President Trump’s plans to host a summit of leaders of the G-7 group of industrialized nations this month was put to rest when German Chancellor Angela Merkel waved him off. Coronavirus concerns made it impossible for her to confirm her attendance, she said. Trump then announced the gathering would be delayed until September, and if the story had ended there, it wouldn’t have made much news.
But this was not going to be an ordinary G-7 summit. Instead, the U.S. President also announced plans to rewrite the guest list. “I don’t feel that as a G-7 it properly represents what’s going on in the world,” Trump told reporters. “It’s a very outdated group of countries.” He has a point. Gone are the days when the U.S., the U.K., France, Germany, Italy, Japan and Canada could credibly claim to represent the world’s advanced economies, much less to set an international agenda. The rise of China, in particular, but also the emergence of countries like India, South Korea, Brazil, Russia, Turkey and others have long made the G-7 look like a country-club board meeting.
Trump’s solution: expand the group. “We want Australia, we want India, we want South Korea,” Trump told reporters. “That’s a nice group of countries right there.” As host of this year’s summit, the President has the right to send an invite to whomever he wants. But Trump was proposing what he called a “G-10 or G-11,” a permanent expansion of the group. He has no power to do that by himself.
So, what’s the thinking behind the choice of those countries? An invitation to Indo-Pacific democracies India, South Korea and Australia is an attempt to confront and isolate China. If the G-7 is an institution designed to promote democracy; freedoms of speech, assembly and religion; and free-market capitalism, then that idea makes good sense. China has emerged over the past 30 years as the world’s most powerful police state, and its international influence now extends into every region of the world. An alliance of democracies designed to promote and defend democratic values and individual freedoms might be a worthy goal.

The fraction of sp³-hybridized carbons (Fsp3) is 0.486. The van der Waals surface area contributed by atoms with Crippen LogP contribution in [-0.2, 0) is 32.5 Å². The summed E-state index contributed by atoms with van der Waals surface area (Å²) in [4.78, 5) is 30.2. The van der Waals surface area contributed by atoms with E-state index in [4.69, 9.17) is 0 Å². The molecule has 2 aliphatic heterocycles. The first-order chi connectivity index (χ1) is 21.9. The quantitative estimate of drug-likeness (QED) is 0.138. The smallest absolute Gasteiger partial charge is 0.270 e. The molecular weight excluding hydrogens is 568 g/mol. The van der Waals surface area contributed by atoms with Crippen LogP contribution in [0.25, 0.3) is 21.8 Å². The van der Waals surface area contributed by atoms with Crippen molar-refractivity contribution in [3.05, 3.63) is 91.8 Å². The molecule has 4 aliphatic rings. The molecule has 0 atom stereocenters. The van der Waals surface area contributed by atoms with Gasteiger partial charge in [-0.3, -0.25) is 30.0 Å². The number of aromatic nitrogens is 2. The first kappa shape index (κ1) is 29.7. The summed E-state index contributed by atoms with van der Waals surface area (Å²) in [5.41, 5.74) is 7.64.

Unfortunately, Trump’s plan won’t work. First, the President also wants to include Russia. You might recall that Russia was invited to join the G-7 in 1997 but was ousted in 2014 in response to its invasion of Ukraine.
Vladimir Putin has since made Crimea part of Russia, undermining any support in Europe for Russia’s reinclusion in an alliance designed to promote and protect democracy. Trump’s call for Russia’s return was immediately rejected by both Britain and Canada. If the G-7 summit is held in the U.S. in September, and Russia is invited as a nonmember, prepare for the spectacle of a smiling Putin waving to cameras on the eve of a U.S. election.
Then there is the problem of Trump as messenger. The President’s response to ongoing civil unrest in the U.S.–including his threat to use “vicious dogs” and the U.S. military against protesters–undermines his case against China. In this way, he’s made China’s latest messaging much easier. Hong Kong’s Beijing-backed chief administrator pushed back hard on U.S. criticism of China’s bid to impose a Beijing-sanctioned political order on the city: “There are riots in the United States, and we see how local governments reacted. And then in Hong Kong, when we had similar riots, we saw what position they adopted.”
There are good counterarguments to make to that, but President Trump is the wrong leader to make them.
This appears in the June 15, 2020 issue of TIME.